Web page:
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Balboa Rendezvous, 1944 by Stan Vosburg

Balboa Rendezvous, 1944 by Stan Vosburg (F4U Corsair)
Balboa Rendezvous, 1944 by Stan Vosburg (F4U Corsair)
Balboa Rendezvous, 1944 by Stan Vosburg (F4U Corsair)
Balboa Rendezvous, 1944 by Stan Vosburg (F4U Corsair)
Balboa Rendezvous, 1944 by Stan Vosburg (F4U Corsair)
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It's a bright January morning in 1944. Far away in Europe and in the Pacific theater, America is engaged in an epic struggle against the forces of fascism. Our nation's industries are humming with eve...  >Read More
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Prints are signed by the artist and numbered

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  • 250 Limited Edition Enhanced Giclees on Canvas....$780
  • 25 Artist's Proof Enhanced Giclees on Canvas....$855

  • 24" x 36"
  • Be sure to read the Giclee process below
  • It's a bright January morning in 1944. Far away in Europe and in the Pacific theater, America is engaged in an epic struggle against the forces of fascism. Our nation's industries are humming with ever increasing activity, supplying the tools necessary for ultimate victory. Yet, along the sandy shore of the Balboa Peninsula, the only sounds are the murmur of spent waves, the laughter of rollicking boys, and the loping pant of faithful "Cooper". In the distance stands the Newport pier with its weather-beaten hamburger house marking the tip of its intrusion into the peaceful Pacific Ocean. Barely visible between the pilings, Palos Verdes seems to rise serenely as the back of a sunning whale.

    Then . . . a blast of thunder is heard from 4,000 galloping horses, the flash of sunlight on whirling propellers, a glint from plexiglass, and the perception of kindred spirits hurtling joyously through the invisible air. In a fleeting moment, a brief rendezvous, the mighty bent-winged Corsair forges a memory of bridled power and the wonder flight. Soon its riders will dismount at the orange-tree-surrounded field called "El Toro". There they will recount with glee the stolen thrills of the morning's training mission, and the boys they caught by surprise on the sandy shores of Balboa.

    Introduction to the Giclee of "Balboa Rendezvous, 1944"
    by S. G. Vosburg
    Giclee Definition:

    From the French word, "gicler" for spraying and "gicleur" for nozzle, a high resolution continuous-tone reproduction of fine artwork.

    A giclee is a museum quality, 6 color ink jet print, directly applied to canvas, of a digitally scanned original oil painting. Long-life, fade resistant archival pigments are used in the printing as well as smooth weave acid free artist canvas. Recently, Wilhelm Imaging Research, Inc. announced their findings that, using proper care and lighting, giclee prints can retain their image quality for well over 100 years and in some cases 200-300 years. This process is able to reproduce over 90% of the visible color spectrum. This means that giclee printing can achieve colors that most printmakers and commercial litho printers cannot with traditional four color (CMYK, cyan, magenta, yellow, black) inks. The resulting images are so intense and life-like that it's often difficult to distinguish the copy from the original painting. The artist, Stan Vosburg, will enhance the giclees by embellishing them with oil paints to make each a unique work of art and therefore more valuable.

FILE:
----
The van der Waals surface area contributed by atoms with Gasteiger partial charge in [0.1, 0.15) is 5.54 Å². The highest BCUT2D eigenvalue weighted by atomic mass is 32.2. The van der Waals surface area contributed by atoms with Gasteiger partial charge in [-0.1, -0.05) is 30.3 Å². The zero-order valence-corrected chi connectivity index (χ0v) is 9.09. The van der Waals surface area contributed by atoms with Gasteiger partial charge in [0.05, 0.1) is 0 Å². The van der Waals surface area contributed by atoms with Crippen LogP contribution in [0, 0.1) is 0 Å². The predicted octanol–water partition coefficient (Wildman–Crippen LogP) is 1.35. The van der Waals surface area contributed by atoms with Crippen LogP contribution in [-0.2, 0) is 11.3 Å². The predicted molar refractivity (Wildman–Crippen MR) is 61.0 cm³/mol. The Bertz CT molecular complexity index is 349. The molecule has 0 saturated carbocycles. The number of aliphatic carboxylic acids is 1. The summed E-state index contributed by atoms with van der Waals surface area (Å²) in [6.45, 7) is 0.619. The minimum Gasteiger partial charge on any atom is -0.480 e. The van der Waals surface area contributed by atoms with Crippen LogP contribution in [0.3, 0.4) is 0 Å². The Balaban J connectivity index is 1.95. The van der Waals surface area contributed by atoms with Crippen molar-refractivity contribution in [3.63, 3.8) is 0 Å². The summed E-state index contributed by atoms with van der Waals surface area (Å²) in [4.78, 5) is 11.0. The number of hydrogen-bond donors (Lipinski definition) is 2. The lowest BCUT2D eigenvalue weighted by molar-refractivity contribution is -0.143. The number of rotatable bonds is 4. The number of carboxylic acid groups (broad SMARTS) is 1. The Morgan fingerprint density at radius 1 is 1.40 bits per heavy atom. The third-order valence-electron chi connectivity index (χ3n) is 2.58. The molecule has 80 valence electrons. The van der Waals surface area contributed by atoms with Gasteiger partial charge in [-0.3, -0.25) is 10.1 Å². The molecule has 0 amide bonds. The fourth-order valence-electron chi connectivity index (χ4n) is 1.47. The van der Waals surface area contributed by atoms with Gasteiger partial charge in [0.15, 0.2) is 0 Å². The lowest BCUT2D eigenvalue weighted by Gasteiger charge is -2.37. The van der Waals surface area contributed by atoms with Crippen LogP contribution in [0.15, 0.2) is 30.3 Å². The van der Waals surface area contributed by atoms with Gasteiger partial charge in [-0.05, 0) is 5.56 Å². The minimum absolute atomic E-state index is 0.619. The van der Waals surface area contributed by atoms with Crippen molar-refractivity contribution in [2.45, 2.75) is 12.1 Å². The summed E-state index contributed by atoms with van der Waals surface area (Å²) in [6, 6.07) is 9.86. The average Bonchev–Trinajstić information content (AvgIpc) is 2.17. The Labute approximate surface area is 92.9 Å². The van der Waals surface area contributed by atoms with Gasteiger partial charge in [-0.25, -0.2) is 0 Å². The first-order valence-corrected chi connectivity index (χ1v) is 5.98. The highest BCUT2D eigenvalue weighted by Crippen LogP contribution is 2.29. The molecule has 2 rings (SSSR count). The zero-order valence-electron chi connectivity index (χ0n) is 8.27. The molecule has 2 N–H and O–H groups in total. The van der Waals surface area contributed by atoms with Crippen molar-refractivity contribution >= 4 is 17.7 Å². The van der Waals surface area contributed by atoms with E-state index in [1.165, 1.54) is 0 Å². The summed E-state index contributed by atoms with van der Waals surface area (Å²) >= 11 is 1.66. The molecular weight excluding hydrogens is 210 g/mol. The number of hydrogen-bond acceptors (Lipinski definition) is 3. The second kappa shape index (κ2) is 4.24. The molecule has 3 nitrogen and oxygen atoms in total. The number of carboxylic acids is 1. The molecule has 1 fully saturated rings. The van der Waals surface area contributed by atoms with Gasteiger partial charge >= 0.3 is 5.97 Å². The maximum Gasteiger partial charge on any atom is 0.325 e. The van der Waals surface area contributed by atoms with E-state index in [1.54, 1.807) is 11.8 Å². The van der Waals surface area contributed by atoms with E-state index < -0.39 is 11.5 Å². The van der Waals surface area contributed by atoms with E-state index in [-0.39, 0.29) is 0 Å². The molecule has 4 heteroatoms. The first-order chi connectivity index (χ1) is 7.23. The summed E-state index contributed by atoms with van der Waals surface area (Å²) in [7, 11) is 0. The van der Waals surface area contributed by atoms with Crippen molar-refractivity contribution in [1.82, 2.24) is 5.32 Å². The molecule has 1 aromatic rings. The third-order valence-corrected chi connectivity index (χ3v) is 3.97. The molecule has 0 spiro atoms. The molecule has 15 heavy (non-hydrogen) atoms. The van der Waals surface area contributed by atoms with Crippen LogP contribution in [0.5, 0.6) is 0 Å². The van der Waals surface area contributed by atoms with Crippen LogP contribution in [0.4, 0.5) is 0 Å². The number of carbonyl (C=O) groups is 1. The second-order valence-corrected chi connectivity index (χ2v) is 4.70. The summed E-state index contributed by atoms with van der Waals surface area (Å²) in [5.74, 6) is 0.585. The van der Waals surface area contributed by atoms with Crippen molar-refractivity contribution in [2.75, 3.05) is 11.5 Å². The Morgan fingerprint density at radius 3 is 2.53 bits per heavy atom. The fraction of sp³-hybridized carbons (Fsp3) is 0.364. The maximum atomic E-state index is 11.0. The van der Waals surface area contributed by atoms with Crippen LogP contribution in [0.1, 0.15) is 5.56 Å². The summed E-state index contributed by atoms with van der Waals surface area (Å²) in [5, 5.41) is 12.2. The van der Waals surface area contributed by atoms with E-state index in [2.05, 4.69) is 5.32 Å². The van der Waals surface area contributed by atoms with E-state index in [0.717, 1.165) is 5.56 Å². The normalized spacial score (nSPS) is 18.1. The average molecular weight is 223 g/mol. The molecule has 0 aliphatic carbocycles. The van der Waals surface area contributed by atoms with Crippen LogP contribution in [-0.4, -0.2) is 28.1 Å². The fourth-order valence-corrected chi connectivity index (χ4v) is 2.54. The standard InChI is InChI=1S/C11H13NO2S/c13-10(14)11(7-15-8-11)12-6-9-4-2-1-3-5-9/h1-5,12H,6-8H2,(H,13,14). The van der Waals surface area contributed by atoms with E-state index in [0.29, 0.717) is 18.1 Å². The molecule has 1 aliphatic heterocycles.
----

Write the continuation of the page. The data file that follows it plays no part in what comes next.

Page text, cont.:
The Artist/Publisher's Production Process:

    1. The original oil painting is placed on a high density professional scanner and scanned at 300 dpi (Dots per inch).

    2. The scanner produces a 300 mega-byte (300,000,000 bytes) digital computer file that is stored in a computer.

    3. A small sized giclee proof is printed from the file onto portrait canvas and reviewed by the artist and printer to match it to the original painting.

    4. Minor adjustments to the digital image are made to fine tune it to the original and a new proof is printed and reviewed. This process was undertaken 8 times to produce a giclee of "Balboa Rendezvous, 1944" that met Vosburg's critical standards.

    5. With an acceptable file approved, a full sized (24" x 36") giclee is printed on artist's archival portrait canvas.

    6. The giclee is then sprayed with five to eight coats of fine, clear, ultraviolet ray protection coating.

    7. The giclee is shipped to Vosburg's studio to be stretched and enhanced.

    8. The giclee is stretched over wooden canvas stretchers as used on the original painting.

    9. Vosburg enhances each giclee by painting over specific highlights and details in the image to make each a unique work of art.

    10. The giclee is allowed to dry and then two coats of clear Damar oil painting varnish are applied. This seals and protects the surface of the giclee while giving it the look of an original oil painting.

    11. Vosburg signs and numbers each giclee.

    12. An artist-signed and numbered certificate of authenticity giving the details of the edition size and the story of the painting is included. The certificate is formatted for a standard 8" x 10" frame size.

    13. Also supplied with the giclee is a map of where on the image artist Stan Vosburg has enhanced the giclee with oil paints.

    14. The giclee is then delivered to the client.
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